John Campbell

Africa in Transition

Campbell tracks political and security developments across sub-Saharan Africa.

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Showing posts for "Gay Rights"

Nigerians Circle the Wagons Against West on Anti-Gay Law

by John Campbell
Members of religious groups campaigning against homosexuality hold placards during a rally in Kampala, August 21, 2007. (James Akena/Courtesy Reuters) Members of religious groups campaigning against homosexuality hold placards during a rally in Kampala, August 21, 2007. (James Akena/Courtesy Reuters)

Nigerians across religious, ethnic, and regional divisions are strongly supportive of the anti-gay measure recently signed into law by President Goodluck Jonathan. The legislation criminalizes virtually all aspects of gay life, not just gay marriage. There has been support from spokesmen for the Christian Association of Nigeria (the principal Christian umbrella group), the Roman Catholic Church, the Methodist Church, the sultan of Sokoto (the premier Muslim traditional ruler), and Jama’atu Nasril Islam, perhaps the most important Islamic group with a national membership, as well as an outpouring of support from much of the population. Read more »

Gay Marriage and Goodluck Jonathan’s Tricky Position

by Guest Blogger for John Campbell
President Goodluck Jonathan presents his administration's midterm report during Democracy Day in Abuja May 29, 2013. (Afolabi Sotunde/Courtesy Reuters) President Goodluck Jonathan presents his administration's midterm report during Democracy Day in Abuja May 29, 2013. (Afolabi Sotunde/Courtesy Reuters)

This is a guest post by Dominic Bocci, assistant director at the Council on Foreign Relations’ David Rockefeller Studies Program.

The passage of the Same-Sex Marriage Prohibition Bill on May 31, 2013, by the Nigerian House of Representatives places President Goodluck Jonathan in a tricky position. Not signing the bill risks alienating his own government and signaling to the general public that he does not support one of the few issues that brings the majority of Nigerians together. Alternatively, signing such legislation may cost the country substantial sums of international aid and investment. Either way, gay marriage—an otherwise unlikely political issue—may significantly influence the Nigerian political debate leading up to the 2015 national elections. Read more »

Anglicans in Zimbabwe Regain Cathedral and Other Properties

by John Campbell
File photo of Zimbabwe Anglican Bishop Kunonga. 26/10/2003. (Howard Burditt/Courtesy Reuters) File photo of Zimbabwe Anglican Bishop Kunonga. 26/10/2003. (Howard Burditt/Courtesy Reuters)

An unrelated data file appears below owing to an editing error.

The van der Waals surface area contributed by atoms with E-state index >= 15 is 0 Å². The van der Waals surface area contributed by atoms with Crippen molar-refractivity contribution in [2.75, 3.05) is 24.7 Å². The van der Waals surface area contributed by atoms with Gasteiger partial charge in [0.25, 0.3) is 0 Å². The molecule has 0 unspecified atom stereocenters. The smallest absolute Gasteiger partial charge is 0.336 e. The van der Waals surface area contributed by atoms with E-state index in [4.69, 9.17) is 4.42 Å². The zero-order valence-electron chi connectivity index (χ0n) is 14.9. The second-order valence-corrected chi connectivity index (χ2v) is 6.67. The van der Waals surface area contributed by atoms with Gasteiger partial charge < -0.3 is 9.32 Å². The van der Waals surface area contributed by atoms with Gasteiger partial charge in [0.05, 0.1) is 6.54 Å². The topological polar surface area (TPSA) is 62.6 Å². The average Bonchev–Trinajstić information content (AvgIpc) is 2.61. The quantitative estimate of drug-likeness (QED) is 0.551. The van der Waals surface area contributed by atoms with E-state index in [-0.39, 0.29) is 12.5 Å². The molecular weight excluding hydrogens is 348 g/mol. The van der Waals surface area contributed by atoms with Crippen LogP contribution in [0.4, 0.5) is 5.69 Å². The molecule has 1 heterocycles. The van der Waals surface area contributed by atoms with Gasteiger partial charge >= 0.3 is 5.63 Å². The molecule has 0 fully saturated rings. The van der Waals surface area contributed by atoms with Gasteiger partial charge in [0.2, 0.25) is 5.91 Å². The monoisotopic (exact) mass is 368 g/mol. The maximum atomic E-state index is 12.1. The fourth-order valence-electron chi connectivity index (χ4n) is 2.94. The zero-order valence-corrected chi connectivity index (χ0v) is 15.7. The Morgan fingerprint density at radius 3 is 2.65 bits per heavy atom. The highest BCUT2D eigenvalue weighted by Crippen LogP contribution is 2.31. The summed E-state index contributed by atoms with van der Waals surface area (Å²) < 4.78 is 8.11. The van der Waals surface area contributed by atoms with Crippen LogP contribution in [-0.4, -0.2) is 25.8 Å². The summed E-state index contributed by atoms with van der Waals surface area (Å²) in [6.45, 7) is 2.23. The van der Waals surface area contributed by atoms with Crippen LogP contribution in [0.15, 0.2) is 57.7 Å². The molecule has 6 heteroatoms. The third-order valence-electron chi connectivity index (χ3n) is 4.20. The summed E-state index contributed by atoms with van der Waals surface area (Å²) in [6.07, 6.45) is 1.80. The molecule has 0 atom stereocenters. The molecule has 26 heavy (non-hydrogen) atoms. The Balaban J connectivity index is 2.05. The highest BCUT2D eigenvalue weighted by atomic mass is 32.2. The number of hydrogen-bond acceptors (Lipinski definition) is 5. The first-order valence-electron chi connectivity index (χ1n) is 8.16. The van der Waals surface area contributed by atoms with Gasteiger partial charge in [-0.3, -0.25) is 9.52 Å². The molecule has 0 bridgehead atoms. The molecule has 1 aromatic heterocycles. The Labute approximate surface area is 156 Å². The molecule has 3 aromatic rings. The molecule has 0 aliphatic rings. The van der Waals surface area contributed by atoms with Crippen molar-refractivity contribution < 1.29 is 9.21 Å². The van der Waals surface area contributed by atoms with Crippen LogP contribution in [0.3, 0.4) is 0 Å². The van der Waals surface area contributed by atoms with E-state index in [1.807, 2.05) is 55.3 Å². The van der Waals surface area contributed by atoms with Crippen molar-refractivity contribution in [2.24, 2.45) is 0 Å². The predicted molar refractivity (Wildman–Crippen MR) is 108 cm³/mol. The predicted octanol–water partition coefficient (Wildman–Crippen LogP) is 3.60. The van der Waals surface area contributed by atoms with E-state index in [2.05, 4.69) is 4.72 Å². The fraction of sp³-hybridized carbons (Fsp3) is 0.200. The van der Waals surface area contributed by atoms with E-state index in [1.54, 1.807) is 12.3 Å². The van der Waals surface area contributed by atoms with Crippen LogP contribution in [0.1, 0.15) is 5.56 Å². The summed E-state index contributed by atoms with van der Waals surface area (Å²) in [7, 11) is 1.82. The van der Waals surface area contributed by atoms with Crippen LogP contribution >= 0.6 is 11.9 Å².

For the past five years, Robert Mugabe’s government has, in effect, persecuted the Anglican Church in Zimbabwe.  As I blogged previously in 2011, the ex-bishop of Harare, Nolbert Kunonga, a long-time Mugabe supporter, sought to take his diocese out of the Anglican Communion, ostensibly because of Anglican Communion support for gay rights.  The church thereupon deposed him and chose a new bishop, Chad Gandiya. But, Mugabe continued to support Kunonga and a pro-Mugabe judge gave him “custody” of church property pending a high court ruling. Kunonga also ended up with a confiscated, previously white-owned, farm. Pro-government goons over the past five years have, in effect, overseen the transfer of the cathedral in Harare, Anglican schools, orphanages, and parish churches to Kunonga and his supporters. The archbishop of Canterbury protested directly to Mugabe last year. Read more »

Mugabe Fights the Proposed Zimbabwe Constitution With Homophobia

by John Campbell
Police escort a group of 46 arrested Zimbabwean activists into a Magistrates Court in Harare 24/02/2011. (Philimon Bulawayo/Courtesy Reuters) Police escort a group of 46 arrested Zimbabwean activists into a Magistrates Court in Harare 24/02/2011. (Philimon Bulawayo/Courtesy Reuters)

Human rights organizations are charging the Zimbabwe police with accelerating harassment of the gay community as the country approaches the election season.  Robert Mugabe is opposed to provisions in the draft constitution that would dilute presidential authority, and is angling to create popular support against the draft before it is submitted to a voters referendum.  Though the current draft makes no reference to gay rights or gay marriage, Mugabe and his supporters may be using that silence on both issues to rally opposition to it by association. Earlier in the year, Mugabe tied the new constitution to gay rights by saying that there were efforts to insert a same-sex marriage clause in the draft. He is quoted as saying, “we won’t accept that.” Read more »

Gay Rights in Africa

by John Campbell
Members of Uganda's gay community lead a choir during a memorial service for David Kato, a slain prominent gay rights activist, on his first death anniversary in Kampala January 26, 2012. (Edward Echwalu/Courtesy Reuters) Members of Uganda's gay community lead a choir during a memorial service for David Kato, a slain prominent gay rights activist, on his first death anniversary in Kampala January 26, 2012. (Edward Echwalu/Courtesy Reuters)

Unfortunately, much of sub-Saharan Africa is homophobic. Recent legislation, some proposed, some passed, condemns gay marriage and sometimes outlaws gay sexual activity. Nigeria, Uganda, and Liberia all have such legislation pending or passed, often with the provision of draconian penalties. Such legislation appears to be very popular. Read more »